His interiors too were seen as ‘revolutionary’. Goujon gave form to caryatids from ancient Greece unknown at that time in France, inspired by engravings thought to have been from a publication of Marco Pollio Vitruvius 1st century architectural treatise that he had seen or owned.
At the foundations of the classic tradition in French architecture, he inspired those who came after. One of those was architect and engineer Jacques Lemercier (b1580-5 – 1654)) who was the son of a master mason. In 1624 he was put in charge of the ‘Louvre’ project by Cardinal Richelieu (1585-1642) the French clergyman, nobleman and statesman who was King Louis XIII’s chief minister.
He was ordered to continue the Square Court of the Louvre according to a scheme conceived by Lescot in the sixteenth century and it would take until about 1645 to complete. The clock was incorporated into its elevation during a remodelling in the 1850’s.
Lemercier also built the Palais Cardinal, later called the Palais Royal begun 1633, the Sorbonne, begun 1626, the chateau and church at Rueil and the chateau and new town at Richelieu.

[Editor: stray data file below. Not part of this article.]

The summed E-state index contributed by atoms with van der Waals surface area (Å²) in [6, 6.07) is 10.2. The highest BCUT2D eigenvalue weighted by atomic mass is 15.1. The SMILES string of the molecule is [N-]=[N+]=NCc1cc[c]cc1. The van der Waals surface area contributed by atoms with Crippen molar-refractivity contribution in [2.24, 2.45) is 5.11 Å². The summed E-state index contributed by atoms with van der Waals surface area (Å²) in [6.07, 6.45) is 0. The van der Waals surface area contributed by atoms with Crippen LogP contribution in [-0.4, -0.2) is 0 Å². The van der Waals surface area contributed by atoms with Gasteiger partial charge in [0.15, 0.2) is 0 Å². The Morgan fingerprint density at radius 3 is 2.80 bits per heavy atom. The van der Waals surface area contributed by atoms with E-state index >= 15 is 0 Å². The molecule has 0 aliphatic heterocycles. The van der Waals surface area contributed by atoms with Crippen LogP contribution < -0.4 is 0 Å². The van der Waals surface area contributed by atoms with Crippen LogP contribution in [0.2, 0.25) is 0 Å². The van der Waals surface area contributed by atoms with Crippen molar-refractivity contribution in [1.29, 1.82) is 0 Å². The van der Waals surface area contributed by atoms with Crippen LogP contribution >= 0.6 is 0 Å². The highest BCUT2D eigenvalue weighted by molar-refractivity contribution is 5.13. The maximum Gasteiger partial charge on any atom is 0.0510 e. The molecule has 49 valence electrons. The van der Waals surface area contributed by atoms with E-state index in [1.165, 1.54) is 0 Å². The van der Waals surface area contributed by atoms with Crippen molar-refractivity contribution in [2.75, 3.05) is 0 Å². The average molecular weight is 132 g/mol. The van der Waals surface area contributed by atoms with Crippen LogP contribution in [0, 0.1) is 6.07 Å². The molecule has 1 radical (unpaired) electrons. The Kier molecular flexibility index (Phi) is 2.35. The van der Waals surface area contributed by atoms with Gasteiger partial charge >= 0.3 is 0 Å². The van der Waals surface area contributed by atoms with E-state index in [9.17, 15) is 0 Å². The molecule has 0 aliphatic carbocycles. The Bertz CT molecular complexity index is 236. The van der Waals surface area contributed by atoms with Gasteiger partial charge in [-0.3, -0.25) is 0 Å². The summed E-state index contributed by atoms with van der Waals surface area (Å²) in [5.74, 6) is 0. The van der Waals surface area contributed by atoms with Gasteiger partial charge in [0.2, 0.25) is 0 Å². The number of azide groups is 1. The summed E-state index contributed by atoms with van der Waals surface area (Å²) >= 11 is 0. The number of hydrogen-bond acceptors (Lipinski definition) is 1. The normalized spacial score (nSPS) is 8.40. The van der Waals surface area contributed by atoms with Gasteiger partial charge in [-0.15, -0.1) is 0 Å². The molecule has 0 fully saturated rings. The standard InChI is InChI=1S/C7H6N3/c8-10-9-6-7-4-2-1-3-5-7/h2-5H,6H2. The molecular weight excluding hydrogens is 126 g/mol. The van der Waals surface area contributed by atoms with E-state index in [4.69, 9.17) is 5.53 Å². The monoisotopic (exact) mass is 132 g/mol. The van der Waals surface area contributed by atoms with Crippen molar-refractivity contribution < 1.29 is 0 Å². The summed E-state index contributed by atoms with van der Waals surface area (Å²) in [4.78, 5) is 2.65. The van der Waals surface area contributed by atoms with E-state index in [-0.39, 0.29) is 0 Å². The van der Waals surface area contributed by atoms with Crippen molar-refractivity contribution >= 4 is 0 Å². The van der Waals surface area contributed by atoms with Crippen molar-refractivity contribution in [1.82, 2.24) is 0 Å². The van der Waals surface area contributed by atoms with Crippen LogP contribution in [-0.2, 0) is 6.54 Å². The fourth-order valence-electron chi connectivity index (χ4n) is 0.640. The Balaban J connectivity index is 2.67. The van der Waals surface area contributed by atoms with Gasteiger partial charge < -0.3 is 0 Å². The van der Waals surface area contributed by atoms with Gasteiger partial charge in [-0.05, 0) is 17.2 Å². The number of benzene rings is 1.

In addition he enlarged the Hotel de Liancourt previously built by Salomen de Bosse and was involved in the building of three great Parisian churches The Oratoire, St. Roch and Val de Grace.
The Louvre at Paris is a wondrous place, and I must say that it has always been one of my favourite places to visit over three decades of travelling and more.
Over the years I always entered through an alternate entrance other than the pyramid, where queues are the order of every day.
Entering into the Denon Wing you encounter some of my favourite paintings in history by Jacques-Louis David (1748-1825) who dominated painting in his day.
They all have so many aspects that commend them however his marvellous work of 1784, The Oath of the Horatti, has always been special.